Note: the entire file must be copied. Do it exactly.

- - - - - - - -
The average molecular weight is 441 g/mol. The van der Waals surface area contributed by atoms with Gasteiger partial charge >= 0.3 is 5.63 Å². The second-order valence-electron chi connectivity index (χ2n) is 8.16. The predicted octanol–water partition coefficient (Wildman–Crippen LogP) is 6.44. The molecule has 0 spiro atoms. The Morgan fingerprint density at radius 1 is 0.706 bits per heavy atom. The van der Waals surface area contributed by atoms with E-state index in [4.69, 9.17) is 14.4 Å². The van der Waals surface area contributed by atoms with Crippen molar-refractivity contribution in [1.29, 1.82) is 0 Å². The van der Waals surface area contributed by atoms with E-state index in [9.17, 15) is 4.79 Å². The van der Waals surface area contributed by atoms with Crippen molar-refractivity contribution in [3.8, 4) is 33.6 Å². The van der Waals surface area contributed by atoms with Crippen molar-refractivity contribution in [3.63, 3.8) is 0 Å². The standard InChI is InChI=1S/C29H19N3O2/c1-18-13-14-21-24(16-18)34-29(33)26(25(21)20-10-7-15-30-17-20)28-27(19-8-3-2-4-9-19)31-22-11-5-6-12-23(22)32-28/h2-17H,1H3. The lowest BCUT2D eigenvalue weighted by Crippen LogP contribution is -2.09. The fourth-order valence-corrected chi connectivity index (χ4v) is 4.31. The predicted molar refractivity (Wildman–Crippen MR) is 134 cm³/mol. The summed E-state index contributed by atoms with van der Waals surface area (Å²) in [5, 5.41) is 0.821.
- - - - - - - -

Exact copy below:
The average molecular weight is 441 g/mol. The van der Waals surface area contributed by atoms with Gasteiger partial charge >= 0.3 is 5.63 Å². The second-order valence-electron chi connectivity index (χ2n) is 8.16. The predicted octanol–water partition coefficient (Wildman–Crippen LogP) is 6.44. The molecule has 0 spiro atoms. The Morgan fingerprint density at radius 1 is 0.706 bits per heavy atom. The van der Waals surface area contributed by atoms with E-state index in [4.69, 9.17) is 14.4 Å². The van der Waals surface area contributed by atoms with Crippen molar-refractivity contribution in [1.29, 1.82) is 0 Å². The van der Waals surface area contributed by atoms with E-state index in [9.17, 15) is 4.79 Å². The van der Waals surface area contributed by atoms with Crippen molar-refractivity contribution in [3.8, 4) is 33.6 Å². The van der Waals surface area contributed by atoms with Crippen molar-refractivity contribution in [3.63, 3.8) is 0 Å². The standard InChI is InChI=1S/C29H19N3O2/c1-18-13-14-21-24(16-18)34-29(33)26(25(21)20-10-7-15-30-17-20)28-27(19-8-3-2-4-9-19)31-22-11-5-6-12-23(22)32-28/h2-17H,1H3. The lowest BCUT2D eigenvalue weighted by Crippen LogP contribution is -2.09. The fourth-order valence-corrected chi connectivity index (χ4v) is 4.31. The predicted molar refractivity (Wildman–Crippen MR) is 134 cm³/mol. The summed E-state index contributed by atoms with van der Waals surface area (Å²) in [5, 5.41) is 0.821.